Onion powder is a dehydrated, ground onion that is commonly used as a seasoning. It is a commercially prepared food product that adds the same flavor as fresh onions. It is used in diversified food products such as soups, sauces, pizzas, canned food, sea food, salads, meat, and others.

Commercial onion powder is prepared by using methods such as freeze-drying, flow drying, vacuum-shelf drying and dehydration. Onion powder saves a lot of time while cooking as it doesn’t requires chopping. It is easy to store and is lighter in weight. Wide application of onion powder as a seasoning and food ingredient has resulted in the expansion of the onion powder market.

The global onion powder market is driven by increase in demand for ready-to-eat food products. It is in great demand as it is used as culinary onions by large catering, institutions, and industrial canteens.

Based on research, Egypt leads the pack of major players operating in the onion powder market in Africa, as Nigeria lags behind in that area.

Experts claim that as one of the leading producers of the vegetable, Nigeria has a good ecology for onion powder production, to tackle post-harvest losses and also tap from the opportunities presented by the export market, to generate foreign exchange.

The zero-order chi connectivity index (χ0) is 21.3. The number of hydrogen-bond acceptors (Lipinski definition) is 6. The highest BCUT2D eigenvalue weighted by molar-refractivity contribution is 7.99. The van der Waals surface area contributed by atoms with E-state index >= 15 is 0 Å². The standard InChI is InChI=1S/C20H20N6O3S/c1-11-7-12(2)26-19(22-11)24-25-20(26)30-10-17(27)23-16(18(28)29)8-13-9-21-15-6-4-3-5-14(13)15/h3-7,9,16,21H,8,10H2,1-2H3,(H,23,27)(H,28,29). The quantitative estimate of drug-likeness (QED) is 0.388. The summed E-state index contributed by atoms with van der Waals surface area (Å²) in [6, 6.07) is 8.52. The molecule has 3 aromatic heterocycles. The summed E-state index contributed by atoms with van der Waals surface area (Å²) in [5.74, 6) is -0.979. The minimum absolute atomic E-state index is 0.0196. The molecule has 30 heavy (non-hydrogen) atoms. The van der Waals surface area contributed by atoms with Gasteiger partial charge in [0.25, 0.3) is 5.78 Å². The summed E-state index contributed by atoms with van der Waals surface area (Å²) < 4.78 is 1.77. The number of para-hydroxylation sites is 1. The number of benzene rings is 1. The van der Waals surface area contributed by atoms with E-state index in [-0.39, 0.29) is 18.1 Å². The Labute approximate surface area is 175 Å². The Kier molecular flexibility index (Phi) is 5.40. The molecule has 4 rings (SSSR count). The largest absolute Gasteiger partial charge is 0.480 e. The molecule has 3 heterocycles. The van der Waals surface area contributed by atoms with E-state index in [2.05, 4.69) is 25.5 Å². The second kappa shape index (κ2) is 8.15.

They opined that government needs to fund, establish or encourage Nigerians to invest in onion powder production and packaging plant in Nigeria.

A farmer, Julian Akinremi, the CEO of Fourteen Farms, Ifeware/Ife, Osun State, told The Guardian that post-harvest handling is the way to go to address the challenges.

“If the excesses from the first quarter of the year are preserved or processed to increase their shelf life then we can reduce the price hike caused by flooding later in the year.”

To achieve production of the onion powder, Akinremi said funding for agropreneurs must be made available by not just international organisations, but also by government and local organisations.